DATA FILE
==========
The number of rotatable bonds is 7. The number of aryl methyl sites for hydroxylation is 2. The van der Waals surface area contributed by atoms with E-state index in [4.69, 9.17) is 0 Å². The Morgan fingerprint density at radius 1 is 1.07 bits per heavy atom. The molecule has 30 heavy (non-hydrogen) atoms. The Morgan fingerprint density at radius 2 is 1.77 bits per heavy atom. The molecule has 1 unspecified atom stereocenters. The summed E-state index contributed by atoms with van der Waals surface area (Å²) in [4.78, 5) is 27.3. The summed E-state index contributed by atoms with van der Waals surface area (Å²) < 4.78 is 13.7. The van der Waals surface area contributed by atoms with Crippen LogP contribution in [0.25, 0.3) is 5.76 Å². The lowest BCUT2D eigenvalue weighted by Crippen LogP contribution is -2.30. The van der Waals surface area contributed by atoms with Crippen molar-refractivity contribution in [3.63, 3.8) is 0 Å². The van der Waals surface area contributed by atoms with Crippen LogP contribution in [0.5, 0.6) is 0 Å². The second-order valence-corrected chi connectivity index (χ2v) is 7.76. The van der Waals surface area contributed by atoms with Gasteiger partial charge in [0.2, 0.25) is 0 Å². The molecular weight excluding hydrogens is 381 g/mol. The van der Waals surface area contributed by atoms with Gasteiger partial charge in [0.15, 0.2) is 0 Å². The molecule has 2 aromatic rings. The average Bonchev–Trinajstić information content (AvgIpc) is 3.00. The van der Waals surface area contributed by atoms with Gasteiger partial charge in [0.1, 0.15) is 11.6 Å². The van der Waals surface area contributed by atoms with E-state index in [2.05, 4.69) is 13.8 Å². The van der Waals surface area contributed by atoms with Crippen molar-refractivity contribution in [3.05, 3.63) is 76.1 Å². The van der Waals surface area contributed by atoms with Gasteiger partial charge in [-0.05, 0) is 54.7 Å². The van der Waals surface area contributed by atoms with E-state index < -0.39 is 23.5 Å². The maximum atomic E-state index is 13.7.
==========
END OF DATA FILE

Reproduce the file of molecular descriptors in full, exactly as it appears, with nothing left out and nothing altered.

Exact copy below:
The number of rotatable bonds is 7. The number of aryl methyl sites for hydroxylation is 2. The van der Waals surface area contributed by atoms with E-state index in [4.69, 9.17) is 0 Å². The Morgan fingerprint density at radius 1 is 1.07 bits per heavy atom. The molecule has 30 heavy (non-hydrogen) atoms. The Morgan fingerprint density at radius 2 is 1.77 bits per heavy atom. The molecule has 1 unspecified atom stereocenters. The summed E-state index contributed by atoms with van der Waals surface area (Å²) in [4.78, 5) is 27.3. The summed E-state index contributed by atoms with van der Waals surface area (Å²) < 4.78 is 13.7. The van der Waals surface area contributed by atoms with Crippen LogP contribution in [0.25, 0.3) is 5.76 Å². The lowest BCUT2D eigenvalue weighted by Crippen LogP contribution is -2.30. The van der Waals surface area contributed by atoms with Crippen molar-refractivity contribution in [3.63, 3.8) is 0 Å². The van der Waals surface area contributed by atoms with Crippen LogP contribution in [0.5, 0.6) is 0 Å². The second-order valence-corrected chi connectivity index (χ2v) is 7.76. The van der Waals surface area contributed by atoms with Gasteiger partial charge in [0.2, 0.25) is 0 Å². The molecular weight excluding hydrogens is 381 g/mol. The van der Waals surface area contributed by atoms with Gasteiger partial charge in [0.15, 0.2) is 0 Å². The molecule has 2 aromatic rings. The average Bonchev–Trinajstić information content (AvgIpc) is 3.00. The van der Waals surface area contributed by atoms with Gasteiger partial charge in [0.1, 0.15) is 11.6 Å². The van der Waals surface area contributed by atoms with E-state index in [2.05, 4.69) is 13.8 Å². The van der Waals surface area contributed by atoms with Crippen molar-refractivity contribution in [3.05, 3.63) is 76.1 Å². The van der Waals surface area contributed by atoms with Gasteiger partial charge in [-0.05, 0) is 54.7 Å². The van der Waals surface area contributed by atoms with E-state index < -0.39 is 23.5 Å². The maximum atomic E-state index is 13.7.